It’s possible you may not even know there is a “new way” and “old way.” You spend significant time and budget trying to find the ideal targeting using custom audiences, lookalike audiences, and detailed targeting.

But, guess what? This targeting is only a suggestion.

Advantage+ Audience

It doesn’t matter whether you’re optimizing for conversions, link clicks, or landing page views. It doesn’t matter whether you’re using custom audiences, lookalike audiences, or if you click a box to expand the audience.

Your inputs are only suggestions and people well beyond this group will see your ads.

Your inability to understand and appreciate that targeting is expanding beyond your inputs may not be a mistake in and of itself. But this will lead to mistakes as well as wasted budget and time.

Too Narrow When Optimizing for Conversions

Many advertisers treat targeting like it’s 2017. There’s no better example than when optimizing for any type of conversion.

There was a time when a critical step was picking the targeting. Which interests, behaviors, lookalike audiences, or custom audiences made a huge difference to your results?

But when you’re optimizing for conversions now, your targeting inputs aren’t nearly as important as they once were. This is seen in the examples above when running manual Sales campaigns using either Advantage+ Audience or the original audience options, as described in the previous section.

But Advantage+ Shopping Campaigns go even further. You don’t provide any targeting inputs in this case. Meta does it all automatically.

There are two important factors that contribute to how your audience is chosen…

1. Performance goal optimization.

In the case of Advantage+ Shopping Campaigns, it’s typically a purchase (though it can be any standard or custom event now). The algorithm’s primary focus for delivery is to get you as many of that goal action as possible within your budget.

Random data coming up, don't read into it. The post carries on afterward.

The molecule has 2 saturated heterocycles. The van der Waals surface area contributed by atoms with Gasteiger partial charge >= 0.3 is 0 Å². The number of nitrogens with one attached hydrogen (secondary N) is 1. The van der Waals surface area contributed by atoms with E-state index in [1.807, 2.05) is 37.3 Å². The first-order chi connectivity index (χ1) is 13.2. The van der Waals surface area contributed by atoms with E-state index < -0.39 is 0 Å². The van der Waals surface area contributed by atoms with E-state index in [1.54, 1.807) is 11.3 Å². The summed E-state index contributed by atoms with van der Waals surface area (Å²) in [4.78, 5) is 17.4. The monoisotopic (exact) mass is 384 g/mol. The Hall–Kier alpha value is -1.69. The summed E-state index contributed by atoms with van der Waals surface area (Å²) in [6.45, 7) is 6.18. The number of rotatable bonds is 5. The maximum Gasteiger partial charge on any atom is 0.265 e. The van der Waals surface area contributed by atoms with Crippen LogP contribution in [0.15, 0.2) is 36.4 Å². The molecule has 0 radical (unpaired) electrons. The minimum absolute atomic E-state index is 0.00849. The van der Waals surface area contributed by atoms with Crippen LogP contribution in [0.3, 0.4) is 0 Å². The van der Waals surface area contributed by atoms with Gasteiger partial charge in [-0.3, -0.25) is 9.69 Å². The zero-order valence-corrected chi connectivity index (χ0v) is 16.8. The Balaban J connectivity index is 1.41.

Success is determined by the ability to satisfy that goal. Adjustments will be made to delivery to get you more of those actions where possible.

2. Prior activity.

Whether you’re using Advantage+ Audience without targeting inputs or creating an Advantage+ Shopping Campaign, the initial focus of targeting is determined for you based on your pixel activity, conversion history, and prior engagement with your ads.

Advantage+ Audience

The mistake is that advertisers go far too narrow when optimizing for conversions when it simply isn’t necessary. Your biggest obstacle to success is limited budget and audience size. The more you limit the audience, the more you will restrict the algorithm and drive up your costs.

It’s also not as easy to go narrow as it once was, for the reasons already described. In some cases, your attempts are futile and the audience will expand anyway.

But, if you provide broad custom audiences while using the original audiences and turn off Advantage Custom Audience, you are likely doing more harm than good. You may get some short-term results. But you’ll exhaust that audience and run into a ceiling quickly.

It’s an obstacle that’s easily avoidable since Meta will automatically go after relevant people based on pixel activity, conversion data, and ad activity anyway — if you simply allow it.

Overdoing Demographic Granularity

Once again, there was a time and place for this. Especially when optimizing for any type of conversion, those times have passed.

We all did this years ago, and it was smart advertising at the time. We constructed the profile of our ideal customer. Their likes and dislikes, age range and gender, even their incomes and zip codes.

You may have even run breakdowns to find the groups of people by age and gender that lead to the best results so that you can then focus only on them.


You think that’s necessary now, but it just isn’t.

Demographic Targeting

I’ve written before about how this may be necessary when optimizing for top of the funnel actions. But if we’re to be honest, nearly all top of funnel advertising is flawed anyway.

It’s one thing if you are unable to sell to customers under a certain age. Or your product is for women. There’s no reason to get cute messing with these settings simply because you believe that your product appeals more to men between the ages of 35-44.